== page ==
Phoebe Stanton, born 1915 in Carroll County, Ill., was influential in the fields of art history and architecture. Stanton split her childhood between Chicago and Lebanon. She earned a Bachelor of Arts degree from Mount Holyoke College in 1937 and a Master’s degree in modern European history from Radcliffe College in 1939. In the midst of her graduate studies, she became employed with the Navy and the Board of Economic Welfare. She finally earned her doctorate from the University of London in 1950 and worked at the American Embassy in London before moving to Baltimore. Stanton settled in Baltimore with her husband, city planner Daniel J. Stanton.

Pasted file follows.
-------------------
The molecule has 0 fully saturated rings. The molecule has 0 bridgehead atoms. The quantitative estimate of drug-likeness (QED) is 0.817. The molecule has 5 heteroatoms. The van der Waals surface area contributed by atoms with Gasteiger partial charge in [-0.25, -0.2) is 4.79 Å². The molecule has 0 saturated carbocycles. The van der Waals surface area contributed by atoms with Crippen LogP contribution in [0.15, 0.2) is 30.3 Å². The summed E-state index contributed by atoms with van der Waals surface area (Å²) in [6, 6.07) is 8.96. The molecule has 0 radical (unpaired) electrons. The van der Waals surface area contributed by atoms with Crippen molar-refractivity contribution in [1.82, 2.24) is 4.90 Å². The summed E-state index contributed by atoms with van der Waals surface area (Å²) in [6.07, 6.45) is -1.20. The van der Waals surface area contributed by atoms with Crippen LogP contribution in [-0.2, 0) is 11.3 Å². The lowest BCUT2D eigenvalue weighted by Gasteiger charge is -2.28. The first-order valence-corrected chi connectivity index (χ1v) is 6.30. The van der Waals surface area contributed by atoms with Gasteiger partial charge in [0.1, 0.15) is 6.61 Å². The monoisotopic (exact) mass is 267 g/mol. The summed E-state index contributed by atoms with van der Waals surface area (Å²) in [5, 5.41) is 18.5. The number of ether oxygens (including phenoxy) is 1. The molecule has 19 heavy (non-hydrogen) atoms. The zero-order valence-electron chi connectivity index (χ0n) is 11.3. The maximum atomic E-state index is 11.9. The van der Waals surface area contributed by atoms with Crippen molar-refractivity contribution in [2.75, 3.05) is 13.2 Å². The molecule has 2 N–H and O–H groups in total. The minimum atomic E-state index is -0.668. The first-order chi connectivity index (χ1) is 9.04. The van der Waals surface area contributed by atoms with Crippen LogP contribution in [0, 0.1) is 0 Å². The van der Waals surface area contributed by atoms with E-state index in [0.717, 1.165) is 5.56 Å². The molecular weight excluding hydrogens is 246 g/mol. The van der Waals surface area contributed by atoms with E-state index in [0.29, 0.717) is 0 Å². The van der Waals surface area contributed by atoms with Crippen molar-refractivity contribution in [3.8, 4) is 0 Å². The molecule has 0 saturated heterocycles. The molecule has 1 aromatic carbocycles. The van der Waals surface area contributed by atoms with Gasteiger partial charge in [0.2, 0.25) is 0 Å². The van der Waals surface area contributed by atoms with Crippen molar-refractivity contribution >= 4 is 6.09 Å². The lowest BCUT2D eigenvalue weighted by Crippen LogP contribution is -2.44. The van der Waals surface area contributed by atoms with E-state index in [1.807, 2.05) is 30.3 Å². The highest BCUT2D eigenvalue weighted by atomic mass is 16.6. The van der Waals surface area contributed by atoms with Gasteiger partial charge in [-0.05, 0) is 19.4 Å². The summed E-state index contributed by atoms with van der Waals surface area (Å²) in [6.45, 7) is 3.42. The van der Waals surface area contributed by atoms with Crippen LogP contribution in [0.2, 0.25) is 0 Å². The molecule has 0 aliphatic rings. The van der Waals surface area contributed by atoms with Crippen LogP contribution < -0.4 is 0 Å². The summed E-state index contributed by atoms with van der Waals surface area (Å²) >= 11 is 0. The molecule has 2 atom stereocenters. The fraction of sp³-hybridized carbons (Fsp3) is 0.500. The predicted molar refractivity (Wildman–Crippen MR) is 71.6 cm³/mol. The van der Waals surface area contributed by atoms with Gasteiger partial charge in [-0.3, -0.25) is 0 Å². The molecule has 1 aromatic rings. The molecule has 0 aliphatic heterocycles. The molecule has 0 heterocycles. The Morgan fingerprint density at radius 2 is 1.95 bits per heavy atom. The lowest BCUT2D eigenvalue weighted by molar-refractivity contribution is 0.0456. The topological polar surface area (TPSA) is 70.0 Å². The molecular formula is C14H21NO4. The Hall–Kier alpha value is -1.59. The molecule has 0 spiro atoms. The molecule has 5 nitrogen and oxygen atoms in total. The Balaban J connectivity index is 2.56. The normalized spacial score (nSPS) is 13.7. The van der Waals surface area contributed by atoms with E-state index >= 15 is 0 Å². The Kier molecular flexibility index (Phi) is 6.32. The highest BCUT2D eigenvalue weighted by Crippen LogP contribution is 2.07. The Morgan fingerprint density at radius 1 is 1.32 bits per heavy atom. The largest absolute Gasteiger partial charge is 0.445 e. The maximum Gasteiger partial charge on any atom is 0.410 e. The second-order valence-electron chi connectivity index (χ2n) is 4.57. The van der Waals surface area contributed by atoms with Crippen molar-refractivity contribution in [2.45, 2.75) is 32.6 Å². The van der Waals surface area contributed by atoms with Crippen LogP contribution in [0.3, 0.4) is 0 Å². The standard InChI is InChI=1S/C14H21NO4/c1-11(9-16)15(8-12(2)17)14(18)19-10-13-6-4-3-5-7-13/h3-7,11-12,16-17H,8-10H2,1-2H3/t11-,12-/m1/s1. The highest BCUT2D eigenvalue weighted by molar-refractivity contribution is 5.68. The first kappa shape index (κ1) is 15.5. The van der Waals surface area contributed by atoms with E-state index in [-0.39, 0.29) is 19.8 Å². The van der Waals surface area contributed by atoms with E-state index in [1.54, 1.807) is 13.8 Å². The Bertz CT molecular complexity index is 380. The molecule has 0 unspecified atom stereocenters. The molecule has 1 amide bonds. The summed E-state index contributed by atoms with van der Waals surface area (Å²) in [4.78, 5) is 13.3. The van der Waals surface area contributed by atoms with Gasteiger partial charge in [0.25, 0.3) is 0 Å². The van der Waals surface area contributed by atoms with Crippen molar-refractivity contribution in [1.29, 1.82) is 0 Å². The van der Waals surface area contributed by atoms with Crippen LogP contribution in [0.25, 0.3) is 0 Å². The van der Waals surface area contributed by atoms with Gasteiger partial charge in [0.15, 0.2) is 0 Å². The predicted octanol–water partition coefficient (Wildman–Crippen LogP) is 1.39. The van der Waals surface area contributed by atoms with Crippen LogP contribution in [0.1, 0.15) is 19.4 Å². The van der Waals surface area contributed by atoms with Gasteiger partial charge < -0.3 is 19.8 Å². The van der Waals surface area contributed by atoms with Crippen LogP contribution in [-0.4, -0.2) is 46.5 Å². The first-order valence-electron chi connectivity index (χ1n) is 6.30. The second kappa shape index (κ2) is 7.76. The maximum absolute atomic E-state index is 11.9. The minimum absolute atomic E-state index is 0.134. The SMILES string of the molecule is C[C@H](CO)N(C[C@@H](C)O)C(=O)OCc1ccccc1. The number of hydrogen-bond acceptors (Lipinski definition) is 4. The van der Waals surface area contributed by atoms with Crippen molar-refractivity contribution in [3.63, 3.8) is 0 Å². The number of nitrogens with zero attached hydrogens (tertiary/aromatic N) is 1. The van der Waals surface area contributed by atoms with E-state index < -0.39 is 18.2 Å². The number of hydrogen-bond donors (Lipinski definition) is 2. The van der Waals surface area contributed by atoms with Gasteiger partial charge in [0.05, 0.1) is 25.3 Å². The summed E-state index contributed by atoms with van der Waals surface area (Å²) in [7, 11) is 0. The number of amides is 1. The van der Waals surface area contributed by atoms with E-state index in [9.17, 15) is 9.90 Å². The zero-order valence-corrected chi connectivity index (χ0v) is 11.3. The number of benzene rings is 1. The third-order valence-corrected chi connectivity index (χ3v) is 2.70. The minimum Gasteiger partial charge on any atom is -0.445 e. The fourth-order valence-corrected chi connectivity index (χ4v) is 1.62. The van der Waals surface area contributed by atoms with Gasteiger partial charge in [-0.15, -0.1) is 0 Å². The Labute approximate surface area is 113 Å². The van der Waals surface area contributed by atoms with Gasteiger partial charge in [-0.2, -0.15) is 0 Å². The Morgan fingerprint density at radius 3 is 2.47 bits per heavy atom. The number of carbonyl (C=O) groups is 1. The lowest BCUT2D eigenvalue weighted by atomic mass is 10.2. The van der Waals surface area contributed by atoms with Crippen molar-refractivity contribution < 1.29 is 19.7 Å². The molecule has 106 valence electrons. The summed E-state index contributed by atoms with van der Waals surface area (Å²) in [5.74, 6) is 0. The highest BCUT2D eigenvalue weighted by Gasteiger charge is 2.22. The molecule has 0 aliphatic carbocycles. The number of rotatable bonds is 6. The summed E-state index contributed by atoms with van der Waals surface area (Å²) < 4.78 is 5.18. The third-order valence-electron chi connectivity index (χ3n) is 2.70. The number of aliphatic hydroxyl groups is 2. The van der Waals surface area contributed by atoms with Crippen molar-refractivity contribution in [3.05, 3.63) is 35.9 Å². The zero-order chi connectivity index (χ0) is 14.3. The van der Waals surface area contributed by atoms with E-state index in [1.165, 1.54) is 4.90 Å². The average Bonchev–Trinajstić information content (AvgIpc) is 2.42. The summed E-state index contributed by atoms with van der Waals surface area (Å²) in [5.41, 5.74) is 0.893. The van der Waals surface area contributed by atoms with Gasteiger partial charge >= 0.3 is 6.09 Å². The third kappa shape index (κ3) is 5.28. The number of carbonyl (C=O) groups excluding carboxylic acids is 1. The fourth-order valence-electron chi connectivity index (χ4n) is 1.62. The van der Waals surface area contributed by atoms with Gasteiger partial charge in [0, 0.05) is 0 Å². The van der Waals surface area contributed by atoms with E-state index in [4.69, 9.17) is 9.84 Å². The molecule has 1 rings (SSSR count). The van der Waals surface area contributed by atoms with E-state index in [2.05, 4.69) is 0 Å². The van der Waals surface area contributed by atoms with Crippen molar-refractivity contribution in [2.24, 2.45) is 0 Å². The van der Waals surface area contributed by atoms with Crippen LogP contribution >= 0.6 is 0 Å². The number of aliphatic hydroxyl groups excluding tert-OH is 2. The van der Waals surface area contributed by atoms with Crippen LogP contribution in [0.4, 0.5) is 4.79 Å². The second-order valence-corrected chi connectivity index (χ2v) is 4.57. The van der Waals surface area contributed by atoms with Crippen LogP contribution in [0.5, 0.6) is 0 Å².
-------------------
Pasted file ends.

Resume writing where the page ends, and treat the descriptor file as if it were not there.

Stanton taught art history at Johns Hopkins University for more than 20 years. In 1971, Stanton was named the William R. Keenan Jr. Professorial Chair of the art history department. She also wrote extensively about architecture for The Sun from 1971-1976, published several books, and participated in Baltimore’s design review committees. She was also the first recipient of the Baltimore Architecture Foundation's Golden Griffin, recognized for "a sustained commitment to Baltimoreans and their architecture."
Over her lifetime, Stanton also taught at Reed, Bryn Mawr, and Goucher colleges. She died September 24, 2003. Her son, Michael Stanton, has acted as chairman of the Department of Architecture and Design at the American University of Beirut.